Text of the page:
The Biden Cyber Executive Order: What’s happened in the first 60 days?
This week, federal agencies crossed the first threshold to take action on President Biden’s Executive Order (EO) on cybersecurity signed in May. This first phase gave federal agencies 60 days from the date of signing to prepare updated plans toward the adoption of cloud technology pursuant to relevant OMB guidance. These plans must also include a plan to adopt Zero Trust Architecture as outlined by National Institute of Standards and Technology (NIST) standards. In agencies’ updated plans, they’re asked to include any steps they’ve already taken towards any requirement in the EO, point out any activity that’s likely to have the most immediate security impact, and include a schedule toward implementing all other requirements listed in the EO. Finally, agencies had until July 12 (60 days) from the signing to submit reports detailing their plans to the Director of Office of Management and Budget (OMB) and Assistant to President and National Security Advisor (APNSA).
While most of the focus in the analysis of the EO has centered on the impact to federal agencies scattered around the beltway and across the country, the executive branch has not let itself off the hook in terms of required actions these first 60 days. In the spirit of improving information sharing between the public and private sector as well as intra-government collaboration, the EO requires that the Director of OMB, in consultation with the Secretary of Defense, Attorney General, Secretary of Homeland Security, and Director of National Intelligence, will review the Federal Acquisition Requirement (FAR) and the Defense Federal Acquisition contract requirements. Put more plainly; these executive agencies are mandated to meet and review the FAR and related legislation to examine how private IT providers communicate with the government with four main objectives in mind:
- To ensure service providers capture and save all process records and data as it relates to cybersecurity protection as well as recovery efforts in the event of a breach.
- To require service providers to share this type of data with any relevant government agency in the event of a cyber incident or near incident.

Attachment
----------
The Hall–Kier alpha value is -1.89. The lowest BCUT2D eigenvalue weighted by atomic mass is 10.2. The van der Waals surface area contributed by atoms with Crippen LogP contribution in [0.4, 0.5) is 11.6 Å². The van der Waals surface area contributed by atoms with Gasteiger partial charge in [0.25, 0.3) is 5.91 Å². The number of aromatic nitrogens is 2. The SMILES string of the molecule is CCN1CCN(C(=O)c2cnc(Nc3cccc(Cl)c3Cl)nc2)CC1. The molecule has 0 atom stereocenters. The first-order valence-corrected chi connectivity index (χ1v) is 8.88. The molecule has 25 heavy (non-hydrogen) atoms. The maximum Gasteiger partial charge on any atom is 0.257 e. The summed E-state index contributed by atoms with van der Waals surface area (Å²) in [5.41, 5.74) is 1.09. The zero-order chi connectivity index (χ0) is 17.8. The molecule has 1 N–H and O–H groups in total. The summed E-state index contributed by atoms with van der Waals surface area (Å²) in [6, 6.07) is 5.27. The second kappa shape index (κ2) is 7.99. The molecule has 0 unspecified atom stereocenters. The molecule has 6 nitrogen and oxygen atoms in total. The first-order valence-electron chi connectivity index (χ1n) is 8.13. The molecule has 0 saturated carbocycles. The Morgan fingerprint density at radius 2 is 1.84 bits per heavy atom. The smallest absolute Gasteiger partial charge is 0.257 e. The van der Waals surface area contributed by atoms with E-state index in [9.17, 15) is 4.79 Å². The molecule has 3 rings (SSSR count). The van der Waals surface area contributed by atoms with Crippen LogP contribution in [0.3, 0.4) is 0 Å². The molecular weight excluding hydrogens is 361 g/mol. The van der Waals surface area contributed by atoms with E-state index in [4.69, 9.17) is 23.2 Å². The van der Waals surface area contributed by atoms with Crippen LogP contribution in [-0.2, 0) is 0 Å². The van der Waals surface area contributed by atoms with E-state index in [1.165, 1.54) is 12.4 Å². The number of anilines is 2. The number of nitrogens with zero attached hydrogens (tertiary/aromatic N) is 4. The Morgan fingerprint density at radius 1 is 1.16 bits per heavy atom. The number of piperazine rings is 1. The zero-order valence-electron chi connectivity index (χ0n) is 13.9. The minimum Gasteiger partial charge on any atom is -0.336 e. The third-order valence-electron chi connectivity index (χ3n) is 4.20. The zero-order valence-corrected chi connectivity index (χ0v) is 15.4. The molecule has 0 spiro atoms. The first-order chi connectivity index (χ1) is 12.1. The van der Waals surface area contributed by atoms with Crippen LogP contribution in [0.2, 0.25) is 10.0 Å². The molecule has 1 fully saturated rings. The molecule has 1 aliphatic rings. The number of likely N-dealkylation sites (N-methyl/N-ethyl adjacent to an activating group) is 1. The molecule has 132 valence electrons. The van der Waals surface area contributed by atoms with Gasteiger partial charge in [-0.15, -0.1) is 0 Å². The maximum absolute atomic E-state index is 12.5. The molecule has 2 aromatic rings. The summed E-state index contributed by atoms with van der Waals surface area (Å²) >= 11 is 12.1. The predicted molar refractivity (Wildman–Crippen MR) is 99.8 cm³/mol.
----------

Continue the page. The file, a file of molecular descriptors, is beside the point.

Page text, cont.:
- To ensure service providers collaborate with federal cybersecurity professionals in their investigations and responses to breaches or other cyber incidents.
- To ensure that service providers share all cyber incident documentation in industry-standard reporting formats.
So let’s discuss how agencies have worked through the first 60 days, how they’ve met the requirements, and what challenges they see going forward. The consensus among industry observers has primarily been categorized in three phases over these first 60 days.
First, agencies immediately recognized that they had just been handed a major challenge that would ultimately revolutionize the way they approach cybersecurity. While a cyber-centric EO coming early in the Biden administration was no major surprise to industry observers, it would not have been possible to plan for all the specific mandates or timelines in the EO. Our team has fielded numerous calls from agency technical leaders to discuss the path forward and address occasional uncertainties around meeting these requirements on time. Fortunately, Leidos’ portfolio of capabilities, our decades of experience, and relationships in both public and private sectors give us a unique ability to help these agencies understand the value of what they may already have in place and begin making a plan to fill in the gaps.
The second phase has naturally been a transitional one where agencies began to feel more confident with their own internal ability to execute on these new requirements and understand the support capabilities available from the private sector. What’s more, the government itself has issued helpful guidelines along the way to help agencies plan, for example, NIST’s definition of critical software and a Zero Trust adoption plan published earlier this year by NSA. Agencies in this stage began to weigh the benefits of sharing their plans with outside partners like Leidos for input and advice or going it alone with their 60-day plan before submission.
Dollars and Sense
Finally, the third phase seems to have been a new period of uncertainty around funding. Many agencies embraced the scope and timeline of the requirements in the EO, then gained even more confidence once they started to “put pen to paper” with a plan for modernization, but more recently they’ve been faced with the question of where the funding will come from. While the White House did issue a request for $750 million to be spent on cybersecurity in fiscal 2022, the administration has not yet specified where exactly that funding will go. If the bulk, or even the entirety of that $750 million, is earmarked for cyber initiatives related to the EO, that is certainly a positive. But even in that case, it’s unlikely to be enough to make good on the sweeping requirements found throughout the order. So if this measure is to fully succeed, where is the rest of the money supposed to come from? The good news is there does seem to be strong bipartisan support in Congress for meaningful funding of cybersecurity measures. Look to Congress this summer as a key bellwether on how the funding issue will resolve as cyber hearings take place in both houses of Congress.
The next major threshold in the EO is just about 30 days away so stay tuned for more analysis of the three major waypoints to modern cybersecurity, and much more.
We invite you to read part one in our multipart series on the Executive Order: Unpacking President Biden's cybersecurity Executive Order